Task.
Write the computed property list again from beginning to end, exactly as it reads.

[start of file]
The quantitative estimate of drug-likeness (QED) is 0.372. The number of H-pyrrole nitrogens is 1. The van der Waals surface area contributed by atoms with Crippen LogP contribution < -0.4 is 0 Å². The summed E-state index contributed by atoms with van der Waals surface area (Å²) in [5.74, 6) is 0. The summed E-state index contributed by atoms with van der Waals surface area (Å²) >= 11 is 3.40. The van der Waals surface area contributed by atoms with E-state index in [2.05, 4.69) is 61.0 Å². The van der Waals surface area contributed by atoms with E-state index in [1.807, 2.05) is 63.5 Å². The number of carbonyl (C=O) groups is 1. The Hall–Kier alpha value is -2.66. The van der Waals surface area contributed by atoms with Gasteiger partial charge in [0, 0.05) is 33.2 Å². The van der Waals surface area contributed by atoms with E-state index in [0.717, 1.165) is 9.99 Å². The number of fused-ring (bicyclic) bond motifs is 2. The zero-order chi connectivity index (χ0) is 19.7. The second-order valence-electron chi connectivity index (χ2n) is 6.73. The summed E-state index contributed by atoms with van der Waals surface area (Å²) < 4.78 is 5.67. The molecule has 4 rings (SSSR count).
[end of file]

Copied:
The quantitative estimate of drug-likeness (QED) is 0.372. The number of H-pyrrole nitrogens is 1. The van der Waals surface area contributed by atoms with Crippen LogP contribution < -0.4 is 0 Å². The summed E-state index contributed by atoms with van der Waals surface area (Å²) in [5.74, 6) is 0. The summed E-state index contributed by atoms with van der Waals surface area (Å²) >= 11 is 3.40. The van der Waals surface area contributed by atoms with E-state index in [2.05, 4.69) is 61.0 Å². The van der Waals surface area contributed by atoms with E-state index in [1.807, 2.05) is 63.5 Å². The number of carbonyl (C=O) groups is 1. The Hall–Kier alpha value is -2.66. The van der Waals surface area contributed by atoms with Gasteiger partial charge in [0, 0.05) is 33.2 Å². The van der Waals surface area contributed by atoms with E-state index in [0.717, 1.165) is 9.99 Å². The number of fused-ring (bicyclic) bond motifs is 2. The zero-order chi connectivity index (χ0) is 19.7. The second-order valence-electron chi connectivity index (χ2n) is 6.73. The summed E-state index contributed by atoms with van der Waals surface area (Å²) < 4.78 is 5.67. The molecule has 4 rings (SSSR count).